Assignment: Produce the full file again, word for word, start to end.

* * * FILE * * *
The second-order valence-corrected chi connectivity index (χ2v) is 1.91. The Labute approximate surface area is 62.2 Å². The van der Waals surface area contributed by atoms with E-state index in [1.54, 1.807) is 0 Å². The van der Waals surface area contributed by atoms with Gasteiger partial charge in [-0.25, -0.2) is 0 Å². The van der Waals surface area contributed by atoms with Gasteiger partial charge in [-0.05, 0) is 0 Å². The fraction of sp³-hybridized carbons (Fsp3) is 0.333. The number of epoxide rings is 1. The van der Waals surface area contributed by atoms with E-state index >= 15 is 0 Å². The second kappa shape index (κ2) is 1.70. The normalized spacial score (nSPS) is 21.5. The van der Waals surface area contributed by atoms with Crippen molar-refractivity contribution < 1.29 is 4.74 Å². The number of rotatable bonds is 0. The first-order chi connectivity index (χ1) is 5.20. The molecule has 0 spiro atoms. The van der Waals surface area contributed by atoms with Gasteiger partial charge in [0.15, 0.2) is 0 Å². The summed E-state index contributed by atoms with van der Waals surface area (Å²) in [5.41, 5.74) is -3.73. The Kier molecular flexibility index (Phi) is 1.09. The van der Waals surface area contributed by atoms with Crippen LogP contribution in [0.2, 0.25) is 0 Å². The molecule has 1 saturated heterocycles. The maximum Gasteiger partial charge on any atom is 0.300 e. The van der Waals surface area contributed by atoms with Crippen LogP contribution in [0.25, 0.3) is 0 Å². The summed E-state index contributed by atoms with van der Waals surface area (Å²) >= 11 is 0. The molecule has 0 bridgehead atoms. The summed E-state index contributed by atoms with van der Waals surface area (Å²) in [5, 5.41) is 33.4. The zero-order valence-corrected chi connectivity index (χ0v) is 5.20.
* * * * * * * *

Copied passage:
The second-order valence-corrected chi connectivity index (χ2v) is 1.91. The Labute approximate surface area is 62.2 Å². The van der Waals surface area contributed by atoms with E-state index in [1.54, 1.807) is 0 Å². The van der Waals surface area contributed by atoms with Gasteiger partial charge in [-0.25, -0.2) is 0 Å². The van der Waals surface area contributed by atoms with Gasteiger partial charge in [-0.05, 0) is 0 Å². The fraction of sp³-hybridized carbons (Fsp3) is 0.333. The number of epoxide rings is 1. The van der Waals surface area contributed by atoms with E-state index >= 15 is 0 Å². The second kappa shape index (κ2) is 1.70. The normalized spacial score (nSPS) is 21.5. The van der Waals surface area contributed by atoms with Crippen molar-refractivity contribution < 1.29 is 4.74 Å². The number of rotatable bonds is 0. The first-order chi connectivity index (χ1) is 5.20. The molecule has 0 spiro atoms. The van der Waals surface area contributed by atoms with Gasteiger partial charge in [0.15, 0.2) is 0 Å². The summed E-state index contributed by atoms with van der Waals surface area (Å²) in [5.41, 5.74) is -3.73. The Kier molecular flexibility index (Phi) is 1.09. The van der Waals surface area contributed by atoms with Crippen LogP contribution in [0.2, 0.25) is 0 Å². The molecule has 1 saturated heterocycles. The maximum Gasteiger partial charge on any atom is 0.300 e. The van der Waals surface area contributed by atoms with Crippen LogP contribution in [0.25, 0.3) is 0 Å². The summed E-state index contributed by atoms with van der Waals surface area (Å²) >= 11 is 0. The molecule has 0 bridgehead atoms. The summed E-state index contributed by atoms with van der Waals surface area (Å²) in [5, 5.41) is 33.4. The zero-order valence-corrected chi connectivity index (χ0v) is 5.20.